I’ve been working as Consultant Producer on a UK AID/DFID-funded documentary being made by a Zambian documentary crew. I’ve had the privilege of working with this small team of local film-makers, seeing how they work and advising them on technical and creative aspects of the production. I can assure you, it’s been a learning curve for all of us! And working with them has once again afforded me the chance to see a country in a different way from your average tourist or traveller.

Filming in all kinds of locations from remote maize farms to local downtown markets and back-street nshima (Zambia’s staple dish) restaurants, we’ve met an amazing cross-section of people in a very short space of time. As ever, I’ve been struck by how little people survive on here in Africa, but how happy they are regardless – and wondered at the poverty that still exists, even in the heart of big developed cities like Lusaka.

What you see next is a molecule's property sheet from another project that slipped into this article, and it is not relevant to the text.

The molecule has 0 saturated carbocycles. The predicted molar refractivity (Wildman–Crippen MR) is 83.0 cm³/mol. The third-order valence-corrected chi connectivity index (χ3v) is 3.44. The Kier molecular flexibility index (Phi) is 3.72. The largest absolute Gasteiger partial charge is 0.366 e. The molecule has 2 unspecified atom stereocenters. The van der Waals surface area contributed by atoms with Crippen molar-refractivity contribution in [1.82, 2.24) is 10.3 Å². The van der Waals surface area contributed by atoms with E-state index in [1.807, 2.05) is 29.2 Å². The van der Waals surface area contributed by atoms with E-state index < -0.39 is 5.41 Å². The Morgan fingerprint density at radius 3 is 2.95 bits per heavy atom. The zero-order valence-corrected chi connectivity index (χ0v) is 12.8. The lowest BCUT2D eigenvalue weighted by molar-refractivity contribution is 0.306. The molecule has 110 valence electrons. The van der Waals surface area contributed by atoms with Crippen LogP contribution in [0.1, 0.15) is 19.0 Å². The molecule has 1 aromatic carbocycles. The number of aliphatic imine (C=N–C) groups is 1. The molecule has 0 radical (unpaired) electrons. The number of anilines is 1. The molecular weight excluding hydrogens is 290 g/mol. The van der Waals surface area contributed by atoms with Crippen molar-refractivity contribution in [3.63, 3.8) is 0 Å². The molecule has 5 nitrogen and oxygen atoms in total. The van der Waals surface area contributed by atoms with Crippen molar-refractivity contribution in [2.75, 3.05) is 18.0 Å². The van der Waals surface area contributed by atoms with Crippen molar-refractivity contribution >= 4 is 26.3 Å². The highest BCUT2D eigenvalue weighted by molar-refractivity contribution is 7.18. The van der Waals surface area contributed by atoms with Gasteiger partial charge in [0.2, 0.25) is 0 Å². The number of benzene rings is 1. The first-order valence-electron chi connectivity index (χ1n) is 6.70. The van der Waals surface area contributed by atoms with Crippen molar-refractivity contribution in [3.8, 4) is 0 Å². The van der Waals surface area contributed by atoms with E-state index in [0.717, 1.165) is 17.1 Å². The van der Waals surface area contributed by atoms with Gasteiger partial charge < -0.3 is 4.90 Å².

Exploring Lusaka on two wheels

Exploring Lusaka on two wheels: not for the faint-hearted!

And of course, it wouldn’t be a proper trip without some forays out on two wheels. On my weekends off, I’ve been exploring under my own steam on a little Chinese-made 125cc bike that goes like a bomb and is great for dodging Lusaka’s burgeoning traffic – though nerves of steel and lightning-quick reflexes have been required on many an occasion: the combination of sudden pot-holes and things you wouldn’t expect to see shuffling across the tarmac (where did that one-legged woman come from?!) certainly made me feel well and truly alive out there on the road!